Is your head hurting right now?
While we’re at it, how’s your blood pressure? What about your weight? Are you sleeping well? Do the kids seem increasingly needy? Are you at odds with your spouse? And have your co-workers become less and less collaborative?
Something is going on here. But what’s causing it?
Maybe it’s your unforgiving To Do list. Perhaps it’s the unrelenting deadlines, expectations, and obligations at work and home – and the guilt, anger, and frustration of trying to meet them all. Or could it be the torrent of blogs, websites, social media, newsfeeds, texts, tweets, Instagram, home video streaming, and emails you access compulsively?
You know what? You need some white space, and soon.
Think of white space as your personal “reboot,” emotionally, cognitively, and physically — a refresh that you conduct daily that allows you to make more room for the things you want to do and need to do.
The benefits of these mini-reboots are huge. White space can help you increase your energy, sharpen your focus, decrease your stress, manage your emotions, strengthen your relationships, and allow you to be more productive. It may even prolong your life.
As you think about white space, don’t confuse it with “me time,” which is often about hobbies, activities, entertainment, people, and food. We crave most of these things in our lives; however, they can also be distractions from what you may really need: true down time.
In other words, white space is not about doing; it’s about being. Being means you turn away from your laptop, Smartphone, internet, and TV. Instead, you find a quiet place where you connect with you.
Is this sounding a little too mystical? Let’s get practical, then. Think of white space as your customized hyperbolic chamber, one that you create yourself. In this chamber, you slow down or even stop. You allow your body and mind to regain their natural rhythms. You gear down. Way down.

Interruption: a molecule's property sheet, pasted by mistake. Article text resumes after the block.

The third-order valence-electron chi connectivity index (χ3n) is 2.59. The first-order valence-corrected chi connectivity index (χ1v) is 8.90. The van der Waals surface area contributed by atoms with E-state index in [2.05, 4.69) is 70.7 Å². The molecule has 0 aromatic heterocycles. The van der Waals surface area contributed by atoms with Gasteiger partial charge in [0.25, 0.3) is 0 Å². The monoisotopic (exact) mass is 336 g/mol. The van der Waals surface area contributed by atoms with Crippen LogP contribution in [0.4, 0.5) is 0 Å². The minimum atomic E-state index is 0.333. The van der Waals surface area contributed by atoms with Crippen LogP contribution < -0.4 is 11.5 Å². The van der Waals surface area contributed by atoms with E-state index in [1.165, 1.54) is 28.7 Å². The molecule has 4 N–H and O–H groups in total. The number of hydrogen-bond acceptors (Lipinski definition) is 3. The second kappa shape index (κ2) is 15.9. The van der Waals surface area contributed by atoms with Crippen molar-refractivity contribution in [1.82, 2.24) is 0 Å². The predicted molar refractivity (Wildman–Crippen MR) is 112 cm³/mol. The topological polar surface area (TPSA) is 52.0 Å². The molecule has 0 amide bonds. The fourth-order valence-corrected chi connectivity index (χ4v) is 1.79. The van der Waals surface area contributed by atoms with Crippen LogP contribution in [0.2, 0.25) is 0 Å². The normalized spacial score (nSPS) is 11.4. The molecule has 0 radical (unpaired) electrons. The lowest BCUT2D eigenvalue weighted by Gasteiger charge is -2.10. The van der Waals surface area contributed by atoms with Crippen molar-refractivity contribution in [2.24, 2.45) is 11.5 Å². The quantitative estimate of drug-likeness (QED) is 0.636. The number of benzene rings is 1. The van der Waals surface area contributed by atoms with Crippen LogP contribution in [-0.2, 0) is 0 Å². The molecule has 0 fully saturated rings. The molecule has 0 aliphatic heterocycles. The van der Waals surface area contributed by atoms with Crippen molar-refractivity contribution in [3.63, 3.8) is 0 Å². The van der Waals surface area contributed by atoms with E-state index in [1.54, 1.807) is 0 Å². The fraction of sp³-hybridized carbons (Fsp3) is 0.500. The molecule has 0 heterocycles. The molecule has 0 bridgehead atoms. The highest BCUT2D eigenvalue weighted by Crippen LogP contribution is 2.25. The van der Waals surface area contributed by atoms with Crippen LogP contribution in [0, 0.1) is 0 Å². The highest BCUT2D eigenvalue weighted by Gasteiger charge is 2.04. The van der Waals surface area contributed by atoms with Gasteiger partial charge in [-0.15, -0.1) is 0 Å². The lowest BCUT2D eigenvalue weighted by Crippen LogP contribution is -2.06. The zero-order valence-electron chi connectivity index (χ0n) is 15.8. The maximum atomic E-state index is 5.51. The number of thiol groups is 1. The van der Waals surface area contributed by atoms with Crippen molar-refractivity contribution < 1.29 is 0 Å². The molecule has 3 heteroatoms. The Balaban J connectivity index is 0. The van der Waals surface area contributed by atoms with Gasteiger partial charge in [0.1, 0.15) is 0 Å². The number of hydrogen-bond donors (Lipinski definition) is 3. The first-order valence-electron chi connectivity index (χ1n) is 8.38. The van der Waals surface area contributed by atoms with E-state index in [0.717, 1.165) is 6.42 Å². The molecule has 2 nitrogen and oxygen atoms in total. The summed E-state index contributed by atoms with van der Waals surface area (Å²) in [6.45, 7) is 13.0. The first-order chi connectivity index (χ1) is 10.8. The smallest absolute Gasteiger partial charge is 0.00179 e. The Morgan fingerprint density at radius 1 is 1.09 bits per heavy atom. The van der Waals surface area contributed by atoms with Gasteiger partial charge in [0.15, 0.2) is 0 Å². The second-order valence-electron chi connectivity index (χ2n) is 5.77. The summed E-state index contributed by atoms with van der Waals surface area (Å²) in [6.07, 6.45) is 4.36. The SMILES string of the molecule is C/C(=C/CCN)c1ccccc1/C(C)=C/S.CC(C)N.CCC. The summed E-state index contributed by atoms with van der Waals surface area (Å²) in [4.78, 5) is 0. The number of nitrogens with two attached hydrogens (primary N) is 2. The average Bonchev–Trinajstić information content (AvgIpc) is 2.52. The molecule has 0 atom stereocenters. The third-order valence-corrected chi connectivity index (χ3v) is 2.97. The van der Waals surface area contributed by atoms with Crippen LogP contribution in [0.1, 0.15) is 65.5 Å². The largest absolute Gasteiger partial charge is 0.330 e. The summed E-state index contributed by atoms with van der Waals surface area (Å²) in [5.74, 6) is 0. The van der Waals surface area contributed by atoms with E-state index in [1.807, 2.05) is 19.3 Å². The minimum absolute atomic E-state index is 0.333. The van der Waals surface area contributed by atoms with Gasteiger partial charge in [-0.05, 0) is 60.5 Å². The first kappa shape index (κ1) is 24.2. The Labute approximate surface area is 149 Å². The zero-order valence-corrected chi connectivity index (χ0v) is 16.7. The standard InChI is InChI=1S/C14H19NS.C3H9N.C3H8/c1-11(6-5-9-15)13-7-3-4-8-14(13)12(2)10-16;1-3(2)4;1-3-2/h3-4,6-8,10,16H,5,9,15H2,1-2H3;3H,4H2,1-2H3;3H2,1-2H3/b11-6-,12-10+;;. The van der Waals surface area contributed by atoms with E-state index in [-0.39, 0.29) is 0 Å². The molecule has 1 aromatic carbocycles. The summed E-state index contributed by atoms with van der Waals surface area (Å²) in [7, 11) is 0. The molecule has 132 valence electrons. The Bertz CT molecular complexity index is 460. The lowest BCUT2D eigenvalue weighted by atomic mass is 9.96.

But how? Let’s borrow a few techniques from yoga: Find a quiet place at least once each day that is stimulus-free and one where you won’t be disturbed. That space could be your car, a quiet hallway at work, or a local running track (but not a busy street where you will be distracted by traffic, noise, and people).
Once you find the quiet place, follow these steps: Begin by focusing on breathing deeply and slowly. After a minute or two, focus on relaxing every part of your body, naming each part as you focus on it. “Feet, relax. Legs, relax. Core (torso), relax. Chest and shoulders, relax.” As you continue to focus on your breathing, clear your mind. Let thoughts – both positive and negative – go. In fact, imagine them floating away from you and disappearing. Again, focus on breathing and being present.
You can do all this in 5-10 minutes, and you can repeat it throughout the day, as necessary. You’ve got nothing to lose, and everything to gain. Try it!